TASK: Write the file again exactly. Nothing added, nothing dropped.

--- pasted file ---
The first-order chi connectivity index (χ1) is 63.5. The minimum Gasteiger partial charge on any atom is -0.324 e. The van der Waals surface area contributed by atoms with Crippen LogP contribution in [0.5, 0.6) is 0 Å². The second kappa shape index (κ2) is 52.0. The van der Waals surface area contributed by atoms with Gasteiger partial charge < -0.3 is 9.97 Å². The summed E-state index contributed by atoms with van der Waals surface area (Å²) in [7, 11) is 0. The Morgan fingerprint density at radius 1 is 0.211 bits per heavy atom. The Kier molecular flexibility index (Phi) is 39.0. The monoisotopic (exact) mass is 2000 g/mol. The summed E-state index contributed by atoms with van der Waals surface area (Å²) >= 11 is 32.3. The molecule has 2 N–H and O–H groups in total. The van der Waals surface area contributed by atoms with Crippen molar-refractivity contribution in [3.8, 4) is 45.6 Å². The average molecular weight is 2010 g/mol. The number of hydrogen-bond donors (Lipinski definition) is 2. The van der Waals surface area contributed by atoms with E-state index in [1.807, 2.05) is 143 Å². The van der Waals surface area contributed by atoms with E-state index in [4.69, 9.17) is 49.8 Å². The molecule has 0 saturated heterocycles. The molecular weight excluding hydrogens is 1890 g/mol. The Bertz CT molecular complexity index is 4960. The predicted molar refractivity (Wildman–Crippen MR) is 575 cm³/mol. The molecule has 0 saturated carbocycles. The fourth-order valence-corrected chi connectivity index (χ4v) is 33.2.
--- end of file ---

The first-order chi connectivity index (χ1) is 63.5. The minimum Gasteiger partial charge on any atom is -0.324 e. The van der Waals surface area contributed by atoms with Crippen LogP contribution in [0.5, 0.6) is 0 Å². The second kappa shape index (κ2) is 52.0. The van der Waals surface area contributed by atoms with Gasteiger partial charge < -0.3 is 9.97 Å². The summed E-state index contributed by atoms with van der Waals surface area (Å²) in [7, 11) is 0. The Morgan fingerprint density at radius 1 is 0.211 bits per heavy atom. The Kier molecular flexibility index (Phi) is 39.0. The monoisotopic (exact) mass is 2000 g/mol. The summed E-state index contributed by atoms with van der Waals surface area (Å²) >= 11 is 32.3. The molecule has 2 N–H and O–H groups in total. The van der Waals surface area contributed by atoms with Crippen molar-refractivity contribution in [3.8, 4) is 45.6 Å². The average molecular weight is 2010 g/mol. The number of hydrogen-bond donors (Lipinski definition) is 2. The van der Waals surface area contributed by atoms with E-state index in [1.807, 2.05) is 143 Å². The van der Waals surface area contributed by atoms with E-state index in [4.69, 9.17) is 49.8 Å². The molecule has 0 saturated heterocycles. The molecular weight excluding hydrogens is 1890 g/mol. The Bertz CT molecular complexity index is 4960. The predicted molar refractivity (Wildman–Crippen MR) is 575 cm³/mol. The molecule has 0 saturated carbocycles. The fourth-order valence-corrected chi connectivity index (χ4v) is 33.2.